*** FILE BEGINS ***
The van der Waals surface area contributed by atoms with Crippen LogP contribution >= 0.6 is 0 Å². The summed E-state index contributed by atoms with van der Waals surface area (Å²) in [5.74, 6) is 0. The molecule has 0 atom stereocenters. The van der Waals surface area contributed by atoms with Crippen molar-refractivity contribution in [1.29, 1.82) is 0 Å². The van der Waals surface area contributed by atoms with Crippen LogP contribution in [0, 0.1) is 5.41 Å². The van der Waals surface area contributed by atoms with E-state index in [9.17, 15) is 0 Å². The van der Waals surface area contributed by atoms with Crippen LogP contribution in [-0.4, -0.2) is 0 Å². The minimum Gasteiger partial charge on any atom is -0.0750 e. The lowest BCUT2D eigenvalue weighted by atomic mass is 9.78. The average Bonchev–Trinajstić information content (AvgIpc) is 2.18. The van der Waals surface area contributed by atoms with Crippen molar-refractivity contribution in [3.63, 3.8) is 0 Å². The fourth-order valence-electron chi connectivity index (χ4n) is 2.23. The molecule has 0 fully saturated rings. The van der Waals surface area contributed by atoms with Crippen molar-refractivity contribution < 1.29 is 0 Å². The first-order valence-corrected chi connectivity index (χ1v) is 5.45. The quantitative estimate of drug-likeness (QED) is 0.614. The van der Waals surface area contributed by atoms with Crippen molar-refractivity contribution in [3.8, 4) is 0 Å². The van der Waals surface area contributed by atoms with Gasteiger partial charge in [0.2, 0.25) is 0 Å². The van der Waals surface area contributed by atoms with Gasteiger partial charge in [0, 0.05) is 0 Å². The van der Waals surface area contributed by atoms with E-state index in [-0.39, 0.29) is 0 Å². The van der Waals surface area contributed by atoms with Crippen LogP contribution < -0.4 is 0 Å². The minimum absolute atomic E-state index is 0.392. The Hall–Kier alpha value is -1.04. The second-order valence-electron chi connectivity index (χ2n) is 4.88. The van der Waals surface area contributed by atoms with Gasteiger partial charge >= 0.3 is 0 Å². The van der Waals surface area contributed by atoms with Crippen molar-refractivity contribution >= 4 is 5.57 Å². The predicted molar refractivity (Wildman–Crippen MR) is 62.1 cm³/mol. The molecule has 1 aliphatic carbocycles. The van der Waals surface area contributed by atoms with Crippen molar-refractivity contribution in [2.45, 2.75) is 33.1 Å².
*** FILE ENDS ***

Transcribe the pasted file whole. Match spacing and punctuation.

The van der Waals surface area contributed by atoms with Crippen LogP contribution >= 0.6 is 0 Å². The summed E-state index contributed by atoms with van der Waals surface area (Å²) in [5.74, 6) is 0. The molecule has 0 atom stereocenters. The van der Waals surface area contributed by atoms with Crippen molar-refractivity contribution in [1.29, 1.82) is 0 Å². The van der Waals surface area contributed by atoms with Crippen LogP contribution in [0, 0.1) is 5.41 Å². The van der Waals surface area contributed by atoms with E-state index in [9.17, 15) is 0 Å². The van der Waals surface area contributed by atoms with Crippen LogP contribution in [-0.4, -0.2) is 0 Å². The minimum Gasteiger partial charge on any atom is -0.0750 e. The lowest BCUT2D eigenvalue weighted by atomic mass is 9.78. The average Bonchev–Trinajstić information content (AvgIpc) is 2.18. The van der Waals surface area contributed by atoms with Crippen molar-refractivity contribution in [3.63, 3.8) is 0 Å². The fourth-order valence-electron chi connectivity index (χ4n) is 2.23. The molecule has 0 fully saturated rings. The van der Waals surface area contributed by atoms with Crippen molar-refractivity contribution < 1.29 is 0 Å². The first-order valence-corrected chi connectivity index (χ1v) is 5.45. The quantitative estimate of drug-likeness (QED) is 0.614. The van der Waals surface area contributed by atoms with Crippen molar-refractivity contribution in [3.8, 4) is 0 Å². The van der Waals surface area contributed by atoms with Gasteiger partial charge in [0.2, 0.25) is 0 Å². The van der Waals surface area contributed by atoms with Gasteiger partial charge in [0, 0.05) is 0 Å². The van der Waals surface area contributed by atoms with E-state index in [-0.39, 0.29) is 0 Å². The van der Waals surface area contributed by atoms with Crippen LogP contribution < -0.4 is 0 Å². The minimum absolute atomic E-state index is 0.392. The Hall–Kier alpha value is -1.04. The second-order valence-electron chi connectivity index (χ2n) is 4.88. The van der Waals surface area contributed by atoms with Gasteiger partial charge >= 0.3 is 0 Å². The van der Waals surface area contributed by atoms with Crippen molar-refractivity contribution >= 4 is 5.57 Å². The predicted molar refractivity (Wildman–Crippen MR) is 62.1 cm³/mol. The molecule has 1 aliphatic carbocycles. The van der Waals surface area contributed by atoms with Crippen molar-refractivity contribution in [2.45, 2.75) is 33.1 Å².